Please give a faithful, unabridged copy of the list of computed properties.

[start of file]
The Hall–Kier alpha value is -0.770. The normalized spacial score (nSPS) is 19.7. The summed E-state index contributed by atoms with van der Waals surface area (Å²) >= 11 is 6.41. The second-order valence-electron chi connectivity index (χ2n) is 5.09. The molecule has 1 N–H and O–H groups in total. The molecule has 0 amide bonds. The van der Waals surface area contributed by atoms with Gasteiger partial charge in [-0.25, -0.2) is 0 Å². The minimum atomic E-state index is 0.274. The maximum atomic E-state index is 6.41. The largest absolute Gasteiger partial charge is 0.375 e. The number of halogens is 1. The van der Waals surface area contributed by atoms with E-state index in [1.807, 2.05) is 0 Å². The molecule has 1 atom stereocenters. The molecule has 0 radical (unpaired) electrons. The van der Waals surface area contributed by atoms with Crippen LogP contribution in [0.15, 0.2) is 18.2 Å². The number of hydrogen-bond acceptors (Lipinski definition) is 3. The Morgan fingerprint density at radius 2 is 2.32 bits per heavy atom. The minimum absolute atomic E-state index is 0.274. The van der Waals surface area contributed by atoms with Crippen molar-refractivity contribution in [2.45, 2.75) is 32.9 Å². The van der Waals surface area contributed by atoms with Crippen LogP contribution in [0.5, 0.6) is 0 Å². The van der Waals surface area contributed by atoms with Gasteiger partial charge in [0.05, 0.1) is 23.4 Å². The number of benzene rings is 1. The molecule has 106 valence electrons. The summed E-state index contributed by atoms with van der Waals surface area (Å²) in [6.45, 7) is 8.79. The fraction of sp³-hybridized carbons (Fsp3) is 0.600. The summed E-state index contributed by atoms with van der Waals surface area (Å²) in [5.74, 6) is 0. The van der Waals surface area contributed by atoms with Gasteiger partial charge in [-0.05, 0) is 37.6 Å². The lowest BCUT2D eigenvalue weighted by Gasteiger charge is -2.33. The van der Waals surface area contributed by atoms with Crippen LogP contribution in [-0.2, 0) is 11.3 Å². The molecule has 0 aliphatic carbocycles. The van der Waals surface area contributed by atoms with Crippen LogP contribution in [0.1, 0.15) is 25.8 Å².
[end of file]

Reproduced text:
The Hall–Kier alpha value is -0.770. The normalized spacial score (nSPS) is 19.7. The summed E-state index contributed by atoms with van der Waals surface area (Å²) >= 11 is 6.41. The second-order valence-electron chi connectivity index (χ2n) is 5.09. The molecule has 1 N–H and O–H groups in total. The molecule has 0 amide bonds. The van der Waals surface area contributed by atoms with Gasteiger partial charge in [-0.25, -0.2) is 0 Å². The minimum atomic E-state index is 0.274. The maximum atomic E-state index is 6.41. The largest absolute Gasteiger partial charge is 0.375 e. The number of halogens is 1. The van der Waals surface area contributed by atoms with E-state index in [1.807, 2.05) is 0 Å². The molecule has 1 atom stereocenters. The molecule has 0 radical (unpaired) electrons. The van der Waals surface area contributed by atoms with Crippen LogP contribution in [0.15, 0.2) is 18.2 Å². The number of hydrogen-bond acceptors (Lipinski definition) is 3. The Morgan fingerprint density at radius 2 is 2.32 bits per heavy atom. The minimum absolute atomic E-state index is 0.274. The van der Waals surface area contributed by atoms with Crippen molar-refractivity contribution in [2.45, 2.75) is 32.9 Å². The van der Waals surface area contributed by atoms with Crippen LogP contribution in [0.5, 0.6) is 0 Å². The van der Waals surface area contributed by atoms with Gasteiger partial charge in [0.05, 0.1) is 23.4 Å². The number of benzene rings is 1. The molecule has 106 valence electrons. The summed E-state index contributed by atoms with van der Waals surface area (Å²) in [6.45, 7) is 8.79. The fraction of sp³-hybridized carbons (Fsp3) is 0.600. The summed E-state index contributed by atoms with van der Waals surface area (Å²) in [5.74, 6) is 0. The van der Waals surface area contributed by atoms with Gasteiger partial charge in [-0.05, 0) is 37.6 Å². The lowest BCUT2D eigenvalue weighted by Gasteiger charge is -2.33. The van der Waals surface area contributed by atoms with Crippen LogP contribution in [-0.2, 0) is 11.3 Å². The molecule has 0 aliphatic carbocycles. The van der Waals surface area contributed by atoms with Crippen LogP contribution in [0.1, 0.15) is 25.8 Å².